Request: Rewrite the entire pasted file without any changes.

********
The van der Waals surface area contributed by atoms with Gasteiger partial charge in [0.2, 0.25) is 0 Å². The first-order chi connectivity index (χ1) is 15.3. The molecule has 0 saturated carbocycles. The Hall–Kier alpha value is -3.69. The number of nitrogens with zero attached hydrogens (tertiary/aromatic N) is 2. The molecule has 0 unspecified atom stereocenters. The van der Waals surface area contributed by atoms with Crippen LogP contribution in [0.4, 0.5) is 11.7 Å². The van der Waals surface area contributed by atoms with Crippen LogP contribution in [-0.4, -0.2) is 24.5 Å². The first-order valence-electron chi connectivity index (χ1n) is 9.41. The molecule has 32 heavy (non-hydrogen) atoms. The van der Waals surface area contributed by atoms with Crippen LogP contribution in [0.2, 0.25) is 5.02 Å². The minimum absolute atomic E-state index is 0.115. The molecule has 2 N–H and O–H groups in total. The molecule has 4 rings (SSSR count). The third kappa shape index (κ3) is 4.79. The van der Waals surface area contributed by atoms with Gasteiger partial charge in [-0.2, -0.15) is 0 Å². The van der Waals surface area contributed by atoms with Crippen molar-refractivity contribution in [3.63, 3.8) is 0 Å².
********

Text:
The van der Waals surface area contributed by atoms with Gasteiger partial charge in [0.2, 0.25) is 0 Å². The first-order chi connectivity index (χ1) is 15.3. The molecule has 0 saturated carbocycles. The Hall–Kier alpha value is -3.69. The number of nitrogens with zero attached hydrogens (tertiary/aromatic N) is 2. The molecule has 0 unspecified atom stereocenters. The van der Waals surface area contributed by atoms with Crippen LogP contribution in [0.4, 0.5) is 11.7 Å². The van der Waals surface area contributed by atoms with Crippen LogP contribution in [-0.4, -0.2) is 24.5 Å². The first-order valence-electron chi connectivity index (χ1n) is 9.41. The molecule has 32 heavy (non-hydrogen) atoms. The van der Waals surface area contributed by atoms with Crippen LogP contribution in [0.2, 0.25) is 5.02 Å². The minimum absolute atomic E-state index is 0.115. The molecule has 2 N–H and O–H groups in total. The molecule has 4 rings (SSSR count). The third kappa shape index (κ3) is 4.79. The van der Waals surface area contributed by atoms with Gasteiger partial charge in [-0.2, -0.15) is 0 Å². The van der Waals surface area contributed by atoms with Crippen molar-refractivity contribution in [3.63, 3.8) is 0 Å².